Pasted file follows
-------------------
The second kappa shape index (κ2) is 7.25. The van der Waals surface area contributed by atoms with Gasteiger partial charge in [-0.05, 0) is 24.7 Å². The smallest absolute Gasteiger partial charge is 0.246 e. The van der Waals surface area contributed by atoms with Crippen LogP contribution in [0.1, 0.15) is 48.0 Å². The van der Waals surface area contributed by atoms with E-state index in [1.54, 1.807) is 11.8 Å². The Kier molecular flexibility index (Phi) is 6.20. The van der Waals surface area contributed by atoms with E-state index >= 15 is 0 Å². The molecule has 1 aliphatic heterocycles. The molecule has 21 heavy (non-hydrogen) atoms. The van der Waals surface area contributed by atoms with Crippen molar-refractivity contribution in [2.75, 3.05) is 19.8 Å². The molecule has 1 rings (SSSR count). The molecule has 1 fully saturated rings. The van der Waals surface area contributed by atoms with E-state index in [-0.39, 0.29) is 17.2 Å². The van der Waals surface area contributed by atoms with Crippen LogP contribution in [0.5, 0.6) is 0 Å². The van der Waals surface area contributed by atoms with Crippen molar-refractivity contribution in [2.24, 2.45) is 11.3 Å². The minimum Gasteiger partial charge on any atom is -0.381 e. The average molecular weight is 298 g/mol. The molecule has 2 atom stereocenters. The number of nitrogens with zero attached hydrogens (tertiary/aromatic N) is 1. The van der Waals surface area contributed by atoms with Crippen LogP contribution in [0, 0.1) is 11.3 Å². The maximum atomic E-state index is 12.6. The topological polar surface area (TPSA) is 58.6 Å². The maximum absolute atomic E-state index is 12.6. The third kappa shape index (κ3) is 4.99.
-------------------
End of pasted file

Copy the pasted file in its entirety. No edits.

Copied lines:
The second kappa shape index (κ2) is 7.25. The van der Waals surface area contributed by atoms with Gasteiger partial charge in [-0.05, 0) is 24.7 Å². The smallest absolute Gasteiger partial charge is 0.246 e. The van der Waals surface area contributed by atoms with Crippen LogP contribution in [0.1, 0.15) is 48.0 Å². The van der Waals surface area contributed by atoms with E-state index in [1.54, 1.807) is 11.8 Å². The Kier molecular flexibility index (Phi) is 6.20. The van der Waals surface area contributed by atoms with E-state index >= 15 is 0 Å². The molecule has 1 aliphatic heterocycles. The molecule has 21 heavy (non-hydrogen) atoms. The van der Waals surface area contributed by atoms with Crippen molar-refractivity contribution in [2.75, 3.05) is 19.8 Å². The molecule has 1 rings (SSSR count). The molecule has 1 fully saturated rings. The van der Waals surface area contributed by atoms with E-state index in [-0.39, 0.29) is 17.2 Å². The van der Waals surface area contributed by atoms with Crippen LogP contribution in [0.5, 0.6) is 0 Å². The van der Waals surface area contributed by atoms with Crippen molar-refractivity contribution in [2.24, 2.45) is 11.3 Å². The minimum Gasteiger partial charge on any atom is -0.381 e. The average molecular weight is 298 g/mol. The molecule has 2 atom stereocenters. The number of nitrogens with zero attached hydrogens (tertiary/aromatic N) is 1. The van der Waals surface area contributed by atoms with Crippen LogP contribution in [0, 0.1) is 11.3 Å². The maximum atomic E-state index is 12.6. The topological polar surface area (TPSA) is 58.6 Å². The maximum absolute atomic E-state index is 12.6. The third kappa shape index (κ3) is 4.99.